Special Discounts for Newly Called & Students
Browse Secondhand Online
Wildy's will be closed on Monday 26th August, re-opening on Tuesday 27th.
Online book orders received during the time we are closed will be processed as soon as possible once we re-open on Tuesday.
As usual credit cards will not be charged until the order is processed and ready to despatch.
Any Sweet & Maxwell or Lexis eBook orders placed after 3.30pm on the Friday 23rd August will not be processed until Tuesday August 27th. UK orders for other publishers will be processed as normal. All non-UK eBook orders will be processed on Tuesday August 27th.
Insolvency and the Law of Offshore Trusts is the first book to be dedicated solely to this topic. Publication is particularly timely due to the sudden changes in asset values going on around the world and the growth in interest in cross border insolvency.
Offshore trusts typically contain assets which do or are likely to fall into the categories of assets affected by insolvency. The standards of trust administration are variable and, coupled with cash shortages and predicted interest rate rises, there is a very real risk that a significant number of trusts will become insolvent.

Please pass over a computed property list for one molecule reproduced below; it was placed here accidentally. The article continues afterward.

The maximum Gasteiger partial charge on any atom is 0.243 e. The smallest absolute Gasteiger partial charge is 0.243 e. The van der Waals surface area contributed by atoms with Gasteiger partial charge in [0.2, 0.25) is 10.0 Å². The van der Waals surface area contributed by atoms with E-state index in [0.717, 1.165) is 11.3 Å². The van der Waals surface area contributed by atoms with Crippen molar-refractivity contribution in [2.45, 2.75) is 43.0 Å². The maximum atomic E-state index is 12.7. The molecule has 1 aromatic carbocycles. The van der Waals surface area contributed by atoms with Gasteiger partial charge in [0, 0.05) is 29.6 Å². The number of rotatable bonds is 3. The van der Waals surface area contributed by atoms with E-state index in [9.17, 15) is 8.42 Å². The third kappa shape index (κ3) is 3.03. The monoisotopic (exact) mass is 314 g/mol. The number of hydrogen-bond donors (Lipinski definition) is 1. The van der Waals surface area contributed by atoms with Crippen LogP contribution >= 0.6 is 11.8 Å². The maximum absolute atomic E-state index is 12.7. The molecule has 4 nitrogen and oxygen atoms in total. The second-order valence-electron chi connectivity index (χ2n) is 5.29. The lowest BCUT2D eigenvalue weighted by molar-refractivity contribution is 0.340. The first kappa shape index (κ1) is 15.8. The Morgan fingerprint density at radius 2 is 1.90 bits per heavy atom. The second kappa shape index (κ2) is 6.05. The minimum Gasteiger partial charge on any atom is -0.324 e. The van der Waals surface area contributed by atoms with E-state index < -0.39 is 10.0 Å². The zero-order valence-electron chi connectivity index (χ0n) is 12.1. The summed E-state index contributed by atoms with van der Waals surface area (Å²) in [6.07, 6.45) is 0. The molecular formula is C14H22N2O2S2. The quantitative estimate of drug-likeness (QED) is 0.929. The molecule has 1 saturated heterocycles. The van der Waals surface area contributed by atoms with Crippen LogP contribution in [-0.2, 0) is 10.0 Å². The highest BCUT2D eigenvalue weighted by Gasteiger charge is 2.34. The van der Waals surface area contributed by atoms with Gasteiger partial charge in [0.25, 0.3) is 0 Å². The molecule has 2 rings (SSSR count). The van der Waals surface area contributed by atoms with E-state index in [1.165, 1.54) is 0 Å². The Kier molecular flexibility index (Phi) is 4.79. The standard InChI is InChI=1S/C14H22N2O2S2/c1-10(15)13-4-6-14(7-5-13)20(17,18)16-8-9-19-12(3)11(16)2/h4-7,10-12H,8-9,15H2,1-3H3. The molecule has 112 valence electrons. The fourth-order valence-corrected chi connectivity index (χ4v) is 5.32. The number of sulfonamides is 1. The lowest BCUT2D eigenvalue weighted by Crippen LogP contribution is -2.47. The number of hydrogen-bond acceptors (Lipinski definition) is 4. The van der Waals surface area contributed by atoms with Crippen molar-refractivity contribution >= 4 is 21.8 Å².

Corbett and Prudhoe consider the position of the bankruptcy of the settler, beneficiaries, trustee and protectors according to the laws of England Wales, the US and offshore financial centres. There is also detailed analysis of insolvency of the trust fund itself according to the laws of the same jurisdictions. The authors examine the meaning and effect of an insolvent trust fund, the liability of trustees and the role of the courts in identifying trust assets, creditors and in resolving disputes. Corbett and Prudhoe also provide an explanation of suitable processes in jurisdictions where there is an absence of procedural rules. The final chapter of the book looks at avoidance measures to keep the trust fund out of insolvency considering practical issues, trust structures and the use of non-charitable purpose trusts.
In an area with a limited number of authorities, such as this, readers will greatly benefit from the insight of the author who is a recognised expert in the trusts and insolvency fields with over 35 years experience. As well as being a practical guide to the known law and the rules likely to be applied where there is no developed body of law, this book also offers the reader guidance on how insolvency might be avoided in the first place. It will appeal to practitioners involved in offshore work across many jurisdictions and academics with an interest in the area.